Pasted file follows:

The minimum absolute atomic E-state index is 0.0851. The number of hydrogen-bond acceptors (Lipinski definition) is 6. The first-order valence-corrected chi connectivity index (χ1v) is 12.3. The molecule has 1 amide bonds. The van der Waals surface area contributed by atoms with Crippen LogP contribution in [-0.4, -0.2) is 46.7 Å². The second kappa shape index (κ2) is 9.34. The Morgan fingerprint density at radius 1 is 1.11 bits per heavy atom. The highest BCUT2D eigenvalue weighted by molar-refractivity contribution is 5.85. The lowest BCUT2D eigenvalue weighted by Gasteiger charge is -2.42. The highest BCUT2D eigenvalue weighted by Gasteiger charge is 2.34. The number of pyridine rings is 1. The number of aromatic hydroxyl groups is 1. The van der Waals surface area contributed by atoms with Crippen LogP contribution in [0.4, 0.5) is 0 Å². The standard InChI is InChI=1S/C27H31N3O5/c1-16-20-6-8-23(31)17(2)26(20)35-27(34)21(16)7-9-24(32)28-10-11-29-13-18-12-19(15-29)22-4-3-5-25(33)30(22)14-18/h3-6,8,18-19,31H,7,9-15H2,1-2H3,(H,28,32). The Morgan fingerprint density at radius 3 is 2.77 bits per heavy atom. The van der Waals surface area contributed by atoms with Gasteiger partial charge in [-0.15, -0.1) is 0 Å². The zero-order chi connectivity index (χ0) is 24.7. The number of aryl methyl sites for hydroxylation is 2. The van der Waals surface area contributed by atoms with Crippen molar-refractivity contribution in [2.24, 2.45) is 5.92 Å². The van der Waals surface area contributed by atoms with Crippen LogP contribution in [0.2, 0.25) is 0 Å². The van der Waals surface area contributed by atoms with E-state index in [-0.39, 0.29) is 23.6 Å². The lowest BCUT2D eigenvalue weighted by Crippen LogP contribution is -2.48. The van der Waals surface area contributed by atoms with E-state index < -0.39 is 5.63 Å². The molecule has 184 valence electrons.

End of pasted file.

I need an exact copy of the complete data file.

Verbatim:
The minimum absolute atomic E-state index is 0.0851. The number of hydrogen-bond acceptors (Lipinski definition) is 6. The first-order valence-corrected chi connectivity index (χ1v) is 12.3. The molecule has 1 amide bonds. The van der Waals surface area contributed by atoms with Crippen LogP contribution in [-0.4, -0.2) is 46.7 Å². The second kappa shape index (κ2) is 9.34. The Morgan fingerprint density at radius 1 is 1.11 bits per heavy atom. The highest BCUT2D eigenvalue weighted by molar-refractivity contribution is 5.85. The lowest BCUT2D eigenvalue weighted by Gasteiger charge is -2.42. The highest BCUT2D eigenvalue weighted by Gasteiger charge is 2.34. The number of pyridine rings is 1. The number of aromatic hydroxyl groups is 1. The van der Waals surface area contributed by atoms with Crippen LogP contribution in [0.4, 0.5) is 0 Å². The standard InChI is InChI=1S/C27H31N3O5/c1-16-20-6-8-23(31)17(2)26(20)35-27(34)21(16)7-9-24(32)28-10-11-29-13-18-12-19(15-29)22-4-3-5-25(33)30(22)14-18/h3-6,8,18-19,31H,7,9-15H2,1-2H3,(H,28,32). The Morgan fingerprint density at radius 3 is 2.77 bits per heavy atom. The van der Waals surface area contributed by atoms with Gasteiger partial charge in [-0.15, -0.1) is 0 Å². The zero-order chi connectivity index (χ0) is 24.7. The number of aryl methyl sites for hydroxylation is 2. The van der Waals surface area contributed by atoms with Crippen molar-refractivity contribution in [2.24, 2.45) is 5.92 Å². The van der Waals surface area contributed by atoms with Crippen LogP contribution in [0.2, 0.25) is 0 Å². The van der Waals surface area contributed by atoms with E-state index in [-0.39, 0.29) is 23.6 Å². The lowest BCUT2D eigenvalue weighted by Crippen LogP contribution is -2.48. The van der Waals surface area contributed by atoms with E-state index < -0.39 is 5.63 Å². The molecule has 184 valence electrons.